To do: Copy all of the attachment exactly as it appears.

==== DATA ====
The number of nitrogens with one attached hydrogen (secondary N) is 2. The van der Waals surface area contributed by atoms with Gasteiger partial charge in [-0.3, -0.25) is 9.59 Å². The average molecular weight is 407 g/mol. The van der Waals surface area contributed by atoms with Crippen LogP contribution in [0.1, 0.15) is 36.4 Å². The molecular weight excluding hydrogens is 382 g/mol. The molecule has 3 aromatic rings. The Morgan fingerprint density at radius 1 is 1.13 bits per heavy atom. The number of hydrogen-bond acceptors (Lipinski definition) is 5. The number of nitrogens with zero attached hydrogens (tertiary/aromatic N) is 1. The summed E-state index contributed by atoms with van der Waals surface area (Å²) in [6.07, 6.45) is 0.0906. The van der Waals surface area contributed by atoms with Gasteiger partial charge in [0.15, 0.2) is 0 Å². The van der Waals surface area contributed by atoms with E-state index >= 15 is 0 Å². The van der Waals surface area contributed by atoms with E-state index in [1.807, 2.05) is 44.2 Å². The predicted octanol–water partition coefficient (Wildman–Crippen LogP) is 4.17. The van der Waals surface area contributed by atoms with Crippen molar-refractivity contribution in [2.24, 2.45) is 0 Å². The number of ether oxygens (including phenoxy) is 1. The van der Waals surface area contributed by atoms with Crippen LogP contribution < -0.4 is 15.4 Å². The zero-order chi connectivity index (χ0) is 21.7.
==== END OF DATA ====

The number of nitrogens with one attached hydrogen (secondary N) is 2. The van der Waals surface area contributed by atoms with Gasteiger partial charge in [-0.3, -0.25) is 9.59 Å². The average molecular weight is 407 g/mol. The van der Waals surface area contributed by atoms with Crippen LogP contribution in [0.1, 0.15) is 36.4 Å². The molecular weight excluding hydrogens is 382 g/mol. The molecule has 3 aromatic rings. The Morgan fingerprint density at radius 1 is 1.13 bits per heavy atom. The number of hydrogen-bond acceptors (Lipinski definition) is 5. The number of nitrogens with zero attached hydrogens (tertiary/aromatic N) is 1. The summed E-state index contributed by atoms with van der Waals surface area (Å²) in [6.07, 6.45) is 0.0906. The van der Waals surface area contributed by atoms with Gasteiger partial charge in [0.15, 0.2) is 0 Å². The van der Waals surface area contributed by atoms with E-state index >= 15 is 0 Å². The van der Waals surface area contributed by atoms with E-state index in [1.807, 2.05) is 44.2 Å². The predicted octanol–water partition coefficient (Wildman–Crippen LogP) is 4.17. The van der Waals surface area contributed by atoms with Crippen molar-refractivity contribution in [2.24, 2.45) is 0 Å². The number of ether oxygens (including phenoxy) is 1. The van der Waals surface area contributed by atoms with Crippen LogP contribution < -0.4 is 15.4 Å². The zero-order chi connectivity index (χ0) is 21.7.